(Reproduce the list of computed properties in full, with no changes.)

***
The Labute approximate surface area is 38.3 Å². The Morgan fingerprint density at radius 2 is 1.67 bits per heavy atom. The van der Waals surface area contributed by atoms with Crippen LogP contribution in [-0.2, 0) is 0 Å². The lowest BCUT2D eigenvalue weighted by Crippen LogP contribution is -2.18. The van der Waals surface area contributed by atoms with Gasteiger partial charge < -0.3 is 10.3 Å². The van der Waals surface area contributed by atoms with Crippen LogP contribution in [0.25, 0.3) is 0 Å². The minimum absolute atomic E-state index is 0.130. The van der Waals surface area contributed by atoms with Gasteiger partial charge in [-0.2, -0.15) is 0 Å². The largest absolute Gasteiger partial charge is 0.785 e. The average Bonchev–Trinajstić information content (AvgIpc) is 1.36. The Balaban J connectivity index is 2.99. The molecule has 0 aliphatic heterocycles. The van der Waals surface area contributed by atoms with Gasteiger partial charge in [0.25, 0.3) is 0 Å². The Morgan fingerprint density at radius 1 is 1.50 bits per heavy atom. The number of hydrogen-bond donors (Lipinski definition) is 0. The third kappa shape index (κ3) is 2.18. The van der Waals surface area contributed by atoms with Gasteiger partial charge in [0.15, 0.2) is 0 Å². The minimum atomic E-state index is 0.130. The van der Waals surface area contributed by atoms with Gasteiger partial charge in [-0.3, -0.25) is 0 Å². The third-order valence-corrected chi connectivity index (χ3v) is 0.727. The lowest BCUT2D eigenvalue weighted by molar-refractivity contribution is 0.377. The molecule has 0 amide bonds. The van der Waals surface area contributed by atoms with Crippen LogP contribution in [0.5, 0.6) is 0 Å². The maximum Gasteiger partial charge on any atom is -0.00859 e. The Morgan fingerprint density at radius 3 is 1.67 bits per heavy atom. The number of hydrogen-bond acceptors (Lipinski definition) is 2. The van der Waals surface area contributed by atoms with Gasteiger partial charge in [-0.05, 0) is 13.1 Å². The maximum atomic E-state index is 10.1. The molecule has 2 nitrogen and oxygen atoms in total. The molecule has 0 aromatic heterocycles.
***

The Labute approximate surface area is 38.3 Å². The Morgan fingerprint density at radius 2 is 1.67 bits per heavy atom. The van der Waals surface area contributed by atoms with Crippen LogP contribution in [-0.2, 0) is 0 Å². The lowest BCUT2D eigenvalue weighted by Crippen LogP contribution is -2.18. The van der Waals surface area contributed by atoms with Gasteiger partial charge < -0.3 is 10.3 Å². The van der Waals surface area contributed by atoms with Crippen LogP contribution in [0.25, 0.3) is 0 Å². The minimum absolute atomic E-state index is 0.130. The van der Waals surface area contributed by atoms with Gasteiger partial charge in [-0.2, -0.15) is 0 Å². The largest absolute Gasteiger partial charge is 0.785 e. The average Bonchev–Trinajstić information content (AvgIpc) is 1.36. The Balaban J connectivity index is 2.99. The molecule has 0 aliphatic heterocycles. The van der Waals surface area contributed by atoms with Gasteiger partial charge in [0.25, 0.3) is 0 Å². The Morgan fingerprint density at radius 1 is 1.50 bits per heavy atom. The number of hydrogen-bond donors (Lipinski definition) is 0. The third kappa shape index (κ3) is 2.18. The van der Waals surface area contributed by atoms with Gasteiger partial charge in [0.15, 0.2) is 0 Å². The minimum atomic E-state index is 0.130. The van der Waals surface area contributed by atoms with Gasteiger partial charge in [-0.3, -0.25) is 0 Å². The third-order valence-corrected chi connectivity index (χ3v) is 0.727. The lowest BCUT2D eigenvalue weighted by molar-refractivity contribution is 0.377. The molecule has 0 amide bonds. The van der Waals surface area contributed by atoms with Crippen LogP contribution in [0.5, 0.6) is 0 Å². The maximum Gasteiger partial charge on any atom is -0.00859 e. The Morgan fingerprint density at radius 3 is 1.67 bits per heavy atom. The number of hydrogen-bond acceptors (Lipinski definition) is 2. The van der Waals surface area contributed by atoms with Gasteiger partial charge in [-0.05, 0) is 13.1 Å². The maximum atomic E-state index is 10.1. The molecule has 2 nitrogen and oxygen atoms in total. The molecule has 0 aromatic heterocycles.